This is our sixteenth case study.
This is Sarita’s Story:
Sarita – Please tell us about your situation?
My husband and I have a daughter each both from previous relationships.
My daughter lives with us and sees her father every second weekend and when ever he wants to, I’m easy so there is no problem.
My husbands daughter lives with her mother and we are supposed to see her every time he is off work.
I have a private arrangement with my daughters father.
My husband pays child support through IRD as his ex wife will not consider a private arrangement.
With the new changes to the child support formula it sees my husband paying $250 a week for his daughter which we can barely afford.
He rang his ex wife to see if she would consider a private arrangement as we will struggle to find the extra $2800 we are required to, she said she doesn’t care if we cant afford it and it is between him and IRD.
The ex wife and her husband have just bought a $2 million house.
Because my daughter is not my husbands biological child she is no longer considered a dependent.
The ex wife has dropped her declared income to just $18k a year yet is is very clear she has much more financial resources than this.
We have no problem paying child support, we just want the other sides income to be properly taken into the equation rather than hidden as it is not fair for our family.
How much did you pay on the old formula?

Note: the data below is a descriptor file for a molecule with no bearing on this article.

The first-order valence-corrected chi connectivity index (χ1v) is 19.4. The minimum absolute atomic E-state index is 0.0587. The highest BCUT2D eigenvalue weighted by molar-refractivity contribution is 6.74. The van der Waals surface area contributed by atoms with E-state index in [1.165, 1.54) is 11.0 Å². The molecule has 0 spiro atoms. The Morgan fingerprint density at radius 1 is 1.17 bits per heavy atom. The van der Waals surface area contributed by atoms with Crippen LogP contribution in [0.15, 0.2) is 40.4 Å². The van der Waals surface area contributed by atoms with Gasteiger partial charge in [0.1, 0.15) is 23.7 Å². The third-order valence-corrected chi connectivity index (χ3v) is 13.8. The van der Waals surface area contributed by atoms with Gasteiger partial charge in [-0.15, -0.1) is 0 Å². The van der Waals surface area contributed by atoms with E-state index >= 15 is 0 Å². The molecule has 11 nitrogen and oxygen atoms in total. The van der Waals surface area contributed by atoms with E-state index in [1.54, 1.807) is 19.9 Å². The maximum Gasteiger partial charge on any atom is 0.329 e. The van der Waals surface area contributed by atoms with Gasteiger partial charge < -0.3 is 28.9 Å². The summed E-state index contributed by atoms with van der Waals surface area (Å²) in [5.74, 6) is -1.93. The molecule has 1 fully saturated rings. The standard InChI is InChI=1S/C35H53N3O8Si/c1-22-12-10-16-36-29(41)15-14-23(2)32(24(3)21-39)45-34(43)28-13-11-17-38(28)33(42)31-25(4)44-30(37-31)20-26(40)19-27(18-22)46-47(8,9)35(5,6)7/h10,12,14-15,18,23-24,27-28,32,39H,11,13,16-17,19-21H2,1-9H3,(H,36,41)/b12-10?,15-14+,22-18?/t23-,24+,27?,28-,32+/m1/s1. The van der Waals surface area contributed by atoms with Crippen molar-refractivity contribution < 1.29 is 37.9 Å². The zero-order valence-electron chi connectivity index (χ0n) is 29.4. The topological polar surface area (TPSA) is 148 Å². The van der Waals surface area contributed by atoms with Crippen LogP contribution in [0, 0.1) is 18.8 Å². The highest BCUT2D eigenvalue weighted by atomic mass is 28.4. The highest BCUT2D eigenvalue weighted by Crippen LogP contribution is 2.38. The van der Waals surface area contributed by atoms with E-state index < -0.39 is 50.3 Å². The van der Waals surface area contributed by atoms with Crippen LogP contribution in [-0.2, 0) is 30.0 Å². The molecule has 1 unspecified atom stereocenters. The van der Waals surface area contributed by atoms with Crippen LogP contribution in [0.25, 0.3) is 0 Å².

On the NEW formula what will that amount be per month?
Are you happy with the new formula?
What are your main reasons for not being happy with it?
It is a ridiculous amount to pay for one child.
It is not fair especially when the other parent has dropped her declare income just to make the paying parents payments more, when she has much more financial resources than she declares.
If child support was a set amount per child split between both parents for the basic necessities, what do you think is a fair amount per month per child?
What else would you like to say?
The changes to the child support formula were supposed to make it fairer for each party but in most cases whether paying or receiving parent is not as either parties income can be hidden making the assessment not an accurate.
Dropping the living allowance to just $17k is not a figure that can support one person let alone a family.
IRD need to re look at what makes a family instead of penalizing parents for moving on from a relationship and having a new family
Sarita – thank you so much for sharing your story with us.
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